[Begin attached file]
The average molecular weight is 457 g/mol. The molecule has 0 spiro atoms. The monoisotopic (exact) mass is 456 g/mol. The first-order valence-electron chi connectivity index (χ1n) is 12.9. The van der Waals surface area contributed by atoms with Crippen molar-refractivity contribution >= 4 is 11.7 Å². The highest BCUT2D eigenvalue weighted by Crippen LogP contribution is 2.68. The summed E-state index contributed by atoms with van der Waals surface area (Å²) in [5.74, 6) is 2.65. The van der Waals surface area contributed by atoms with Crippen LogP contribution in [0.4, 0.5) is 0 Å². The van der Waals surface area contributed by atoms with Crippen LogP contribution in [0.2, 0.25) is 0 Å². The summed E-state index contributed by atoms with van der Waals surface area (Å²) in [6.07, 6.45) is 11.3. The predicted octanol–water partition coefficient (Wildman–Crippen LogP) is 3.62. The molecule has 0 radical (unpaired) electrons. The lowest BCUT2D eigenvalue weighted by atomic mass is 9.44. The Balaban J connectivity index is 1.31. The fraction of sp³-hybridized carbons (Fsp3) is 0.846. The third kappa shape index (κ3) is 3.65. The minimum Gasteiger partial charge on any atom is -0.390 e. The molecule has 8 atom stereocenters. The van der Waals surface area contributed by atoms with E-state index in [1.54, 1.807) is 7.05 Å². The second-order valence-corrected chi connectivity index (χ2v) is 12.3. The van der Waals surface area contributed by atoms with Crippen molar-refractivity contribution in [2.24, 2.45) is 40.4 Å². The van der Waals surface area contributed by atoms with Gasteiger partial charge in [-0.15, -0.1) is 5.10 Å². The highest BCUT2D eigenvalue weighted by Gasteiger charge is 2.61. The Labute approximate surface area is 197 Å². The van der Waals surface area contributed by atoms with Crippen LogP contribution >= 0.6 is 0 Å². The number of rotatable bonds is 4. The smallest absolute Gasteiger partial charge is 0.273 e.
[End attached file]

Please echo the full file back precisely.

The average molecular weight is 457 g/mol. The molecule has 0 spiro atoms. The monoisotopic (exact) mass is 456 g/mol. The first-order valence-electron chi connectivity index (χ1n) is 12.9. The van der Waals surface area contributed by atoms with Crippen molar-refractivity contribution >= 4 is 11.7 Å². The highest BCUT2D eigenvalue weighted by Crippen LogP contribution is 2.68. The summed E-state index contributed by atoms with van der Waals surface area (Å²) in [5.74, 6) is 2.65. The van der Waals surface area contributed by atoms with Crippen LogP contribution in [0.4, 0.5) is 0 Å². The van der Waals surface area contributed by atoms with Crippen LogP contribution in [0.2, 0.25) is 0 Å². The summed E-state index contributed by atoms with van der Waals surface area (Å²) in [6.07, 6.45) is 11.3. The predicted octanol–water partition coefficient (Wildman–Crippen LogP) is 3.62. The molecule has 0 radical (unpaired) electrons. The lowest BCUT2D eigenvalue weighted by atomic mass is 9.44. The Balaban J connectivity index is 1.31. The fraction of sp³-hybridized carbons (Fsp3) is 0.846. The third kappa shape index (κ3) is 3.65. The minimum Gasteiger partial charge on any atom is -0.390 e. The molecule has 8 atom stereocenters. The van der Waals surface area contributed by atoms with E-state index in [1.54, 1.807) is 7.05 Å². The second-order valence-corrected chi connectivity index (χ2v) is 12.3. The van der Waals surface area contributed by atoms with Crippen molar-refractivity contribution in [2.24, 2.45) is 40.4 Å². The van der Waals surface area contributed by atoms with Gasteiger partial charge in [-0.15, -0.1) is 5.10 Å². The highest BCUT2D eigenvalue weighted by Gasteiger charge is 2.61. The Labute approximate surface area is 197 Å². The van der Waals surface area contributed by atoms with Crippen LogP contribution >= 0.6 is 0 Å². The number of rotatable bonds is 4. The smallest absolute Gasteiger partial charge is 0.273 e.